Sophos has advised consumers and businesses not to forward a warning about supposed child abduction in the US.

The hoax message, which poses as an AMBER Alert about a three-year-old boy said to have been kidnapped in a 2006 Mitsubishi Eclipse, is being spread widely around the world via Facebook and Twitter, as well as through SMS text messages.
Unwitting users are sharing what they think is a genuine warning causing a snowball effect as the fake messages telling recipients to look out for a car with the registration plate "98B351" spreads faster and further.
Sophos saw the license plate number which features in the bogus "AMBER alert" rise to the 87th most commonly searched for term on the Internet within an hour.
"Hoaxes are causing a nuisance again and playing on people's emotional responses to this type of news. The truth is that it's all too easy for people to forward warnings to their friends, family and colleagues via Twitter and Facebook – thinking that they are doing a good deed," says Brett Myroff, CEO of regional Sophos distributor, Sophos South Africa.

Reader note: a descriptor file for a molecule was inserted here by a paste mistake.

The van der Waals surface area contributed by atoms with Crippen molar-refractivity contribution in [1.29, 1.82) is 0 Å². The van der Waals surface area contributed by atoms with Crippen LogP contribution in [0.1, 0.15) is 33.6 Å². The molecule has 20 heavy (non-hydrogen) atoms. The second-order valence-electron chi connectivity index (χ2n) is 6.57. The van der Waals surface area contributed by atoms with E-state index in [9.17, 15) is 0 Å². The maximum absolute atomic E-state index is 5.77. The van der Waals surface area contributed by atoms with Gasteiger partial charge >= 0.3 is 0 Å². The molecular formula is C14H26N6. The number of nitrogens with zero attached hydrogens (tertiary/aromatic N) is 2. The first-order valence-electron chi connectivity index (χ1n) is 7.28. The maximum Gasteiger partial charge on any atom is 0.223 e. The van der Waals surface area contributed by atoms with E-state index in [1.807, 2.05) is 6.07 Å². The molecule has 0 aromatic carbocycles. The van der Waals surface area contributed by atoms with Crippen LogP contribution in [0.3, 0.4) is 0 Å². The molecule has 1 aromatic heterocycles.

"Unfortunately, all they are doing is wasting everyone's time and bandwidth. Simply Googling the ‘warning’ would reveal that it is false."
Although the warning purports to be about an American child, Sophos has seen UK social networking users contributing to the flood of warnings posted to the internet.
The AMBER (America's Missing: Broadcast Emergency Response) Alert Programme is a voluntary partnership between US law enforcement agencies, broadcasters, transportation agencies, and the wireless industry, to activate an urgent bulletin in the most serious child-abduction cases. The goal of the AMBER Alert system is to instantly galvanise the entire community to assist in the search for and the safe recovery of the child.